Oireachtas Joint and Select Committees

Tuesday, 28 September 2021

Joint Oireachtas Committee on Education and Skills

Leaving Certificate Reform: Discussion with School Management Bodies

Photo of Rose Conway-WalshRose Conway-Walsh (Mayo, Sinn Fein) | Oireachtas source

Yes, I was unfortunate enough today to get two questions to the Taoiseach, a bit like the buses, so I apologise. If any of the questions I raise have been answered, the witnesses should not worry about answering them again as I will be able to pick up the responses in the transcript of the meeting.

I am delighted the committee is having this session and I thank the witnesses for their statements. I think we are all on the right track here as to where we need to be regarding the leaving certificate. I have a couple of questions as to what the witnesses think the key characteristics are of the current leaving certificate system that perpetuate educational disadvantage. How do they see the leaving certificate next year panning out? Obviously, people who are doing the leaving certificate now or who are in their leaving certificate year are really concerned about time they will miss because of being close contacts or having to stay away, and time they have already missed in the leaving certificate cycle. Are the witnesses happy with where things are in that regard? How will we tackle grade inflation for next year?

I need to say something about broadband because I come across students all the time who face disadvantage upon disadvantage regarding broadband. Have any of the witnesses had input into the broadband plan and the choices that are made in that regard? I look at County Mayo and see the areas which already have certain speeds and which seem to be prioritised again whereas certain geographical areas continue to be left out. Second level students are now being told that it will be 2026 and 2027 before their households get included. That is a real, serious problem for us in the context of the digital divide and disadvantage. I would like to see the witnesses having a key role in decisions that are made in that regard.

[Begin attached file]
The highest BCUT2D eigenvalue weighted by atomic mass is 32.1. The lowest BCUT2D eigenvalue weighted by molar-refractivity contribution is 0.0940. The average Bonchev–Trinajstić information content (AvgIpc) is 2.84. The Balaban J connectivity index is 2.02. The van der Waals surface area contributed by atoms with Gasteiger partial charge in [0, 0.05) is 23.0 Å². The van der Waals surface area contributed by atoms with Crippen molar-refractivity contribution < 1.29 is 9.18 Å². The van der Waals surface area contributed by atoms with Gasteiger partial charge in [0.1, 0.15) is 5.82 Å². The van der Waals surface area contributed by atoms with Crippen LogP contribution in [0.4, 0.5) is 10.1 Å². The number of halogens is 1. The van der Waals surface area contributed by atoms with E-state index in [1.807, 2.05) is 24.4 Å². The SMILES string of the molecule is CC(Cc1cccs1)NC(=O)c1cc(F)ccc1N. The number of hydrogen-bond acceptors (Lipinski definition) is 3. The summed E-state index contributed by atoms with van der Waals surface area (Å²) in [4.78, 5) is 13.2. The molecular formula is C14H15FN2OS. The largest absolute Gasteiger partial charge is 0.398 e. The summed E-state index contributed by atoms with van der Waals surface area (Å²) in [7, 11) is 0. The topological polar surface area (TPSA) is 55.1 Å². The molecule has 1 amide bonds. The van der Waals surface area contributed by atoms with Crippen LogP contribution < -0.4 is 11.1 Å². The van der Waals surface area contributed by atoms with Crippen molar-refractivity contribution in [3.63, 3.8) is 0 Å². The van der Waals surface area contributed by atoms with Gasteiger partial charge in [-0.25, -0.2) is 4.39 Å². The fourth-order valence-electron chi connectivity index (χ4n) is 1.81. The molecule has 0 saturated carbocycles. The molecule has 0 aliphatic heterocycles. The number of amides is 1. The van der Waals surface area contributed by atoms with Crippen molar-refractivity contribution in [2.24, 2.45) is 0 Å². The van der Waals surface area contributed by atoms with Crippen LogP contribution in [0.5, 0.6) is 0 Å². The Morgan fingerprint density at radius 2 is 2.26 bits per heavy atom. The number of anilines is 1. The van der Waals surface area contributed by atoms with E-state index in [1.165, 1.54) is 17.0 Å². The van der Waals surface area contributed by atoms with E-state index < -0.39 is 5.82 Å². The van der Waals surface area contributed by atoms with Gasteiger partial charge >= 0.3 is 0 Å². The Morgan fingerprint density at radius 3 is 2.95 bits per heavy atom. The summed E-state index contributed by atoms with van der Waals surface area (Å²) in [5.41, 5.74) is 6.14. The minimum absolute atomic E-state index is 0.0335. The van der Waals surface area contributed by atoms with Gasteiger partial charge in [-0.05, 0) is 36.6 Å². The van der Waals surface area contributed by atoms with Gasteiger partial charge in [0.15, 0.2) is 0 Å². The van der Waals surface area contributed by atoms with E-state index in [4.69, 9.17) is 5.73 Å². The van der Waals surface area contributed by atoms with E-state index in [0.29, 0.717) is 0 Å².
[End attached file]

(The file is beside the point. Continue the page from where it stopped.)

I welcome that computer science has been mentioned as well as the subjects that are available in the curriculum matching up to what is needed in our workforce and for our future development. What concerns me, however, is that while computer science is available in some schools, it is not in others. I have a particular interest in this because my son wants to do computer science this year but has to do it all on his own. A student in a school in Dublin or in another more highly populated area than mine may be able to do computer science through the curriculum. My son is at a severe disadvantage in trying to teach himself computer science, and I am sure that is the same for many youngsters across the board. I ask the witnesses to address those points first.

I really believe in DEIS schools. I do not see any stigma whatsoever surrounding DEIS schools. I have seen the brightest of pupils come from DEIS schools. Those supports are really important. I find it unusual to hear there is a stigma attached to those schools because that would never have come into my psyche at all.


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